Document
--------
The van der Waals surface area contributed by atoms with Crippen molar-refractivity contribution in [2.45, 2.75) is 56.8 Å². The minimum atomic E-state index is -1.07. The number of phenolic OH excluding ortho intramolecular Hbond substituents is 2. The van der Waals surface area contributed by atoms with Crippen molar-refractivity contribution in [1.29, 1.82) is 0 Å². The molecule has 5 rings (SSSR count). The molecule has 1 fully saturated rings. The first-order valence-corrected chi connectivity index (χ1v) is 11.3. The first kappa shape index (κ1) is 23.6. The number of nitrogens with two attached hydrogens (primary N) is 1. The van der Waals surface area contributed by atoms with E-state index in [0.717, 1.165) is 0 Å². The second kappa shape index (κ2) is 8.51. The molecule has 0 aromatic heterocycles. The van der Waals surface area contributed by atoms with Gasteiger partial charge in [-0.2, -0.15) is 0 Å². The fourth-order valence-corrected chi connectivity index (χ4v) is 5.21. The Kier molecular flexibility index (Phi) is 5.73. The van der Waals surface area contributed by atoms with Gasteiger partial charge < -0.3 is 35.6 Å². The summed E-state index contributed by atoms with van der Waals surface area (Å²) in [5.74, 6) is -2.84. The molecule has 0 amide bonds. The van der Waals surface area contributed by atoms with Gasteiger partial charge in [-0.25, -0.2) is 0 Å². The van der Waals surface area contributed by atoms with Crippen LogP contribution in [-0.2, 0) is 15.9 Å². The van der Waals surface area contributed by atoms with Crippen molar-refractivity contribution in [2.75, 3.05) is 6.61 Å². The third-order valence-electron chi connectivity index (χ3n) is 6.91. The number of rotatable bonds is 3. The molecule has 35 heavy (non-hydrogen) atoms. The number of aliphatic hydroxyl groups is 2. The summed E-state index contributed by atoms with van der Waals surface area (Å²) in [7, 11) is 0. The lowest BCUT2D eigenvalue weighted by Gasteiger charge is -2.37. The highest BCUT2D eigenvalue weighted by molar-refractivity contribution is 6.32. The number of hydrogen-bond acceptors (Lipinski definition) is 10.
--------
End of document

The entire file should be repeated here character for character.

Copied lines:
The van der Waals surface area contributed by atoms with Crippen molar-refractivity contribution in [2.45, 2.75) is 56.8 Å². The minimum atomic E-state index is -1.07. The number of phenolic OH excluding ortho intramolecular Hbond substituents is 2. The van der Waals surface area contributed by atoms with Crippen molar-refractivity contribution in [1.29, 1.82) is 0 Å². The molecule has 5 rings (SSSR count). The molecule has 1 fully saturated rings. The first-order valence-corrected chi connectivity index (χ1v) is 11.3. The first kappa shape index (κ1) is 23.6. The number of nitrogens with two attached hydrogens (primary N) is 1. The van der Waals surface area contributed by atoms with E-state index in [0.717, 1.165) is 0 Å². The second kappa shape index (κ2) is 8.51. The molecule has 0 aromatic heterocycles. The van der Waals surface area contributed by atoms with Gasteiger partial charge in [-0.2, -0.15) is 0 Å². The fourth-order valence-corrected chi connectivity index (χ4v) is 5.21. The Kier molecular flexibility index (Phi) is 5.73. The van der Waals surface area contributed by atoms with Gasteiger partial charge < -0.3 is 35.6 Å². The summed E-state index contributed by atoms with van der Waals surface area (Å²) in [5.74, 6) is -2.84. The molecule has 0 amide bonds. The van der Waals surface area contributed by atoms with Gasteiger partial charge in [-0.25, -0.2) is 0 Å². The van der Waals surface area contributed by atoms with Crippen LogP contribution in [-0.2, 0) is 15.9 Å². The van der Waals surface area contributed by atoms with Crippen molar-refractivity contribution in [2.75, 3.05) is 6.61 Å². The third-order valence-electron chi connectivity index (χ3n) is 6.91. The number of rotatable bonds is 3. The molecule has 35 heavy (non-hydrogen) atoms. The number of aliphatic hydroxyl groups is 2. The summed E-state index contributed by atoms with van der Waals surface area (Å²) in [7, 11) is 0. The lowest BCUT2D eigenvalue weighted by Gasteiger charge is -2.37. The highest BCUT2D eigenvalue weighted by molar-refractivity contribution is 6.32. The number of hydrogen-bond acceptors (Lipinski definition) is 10.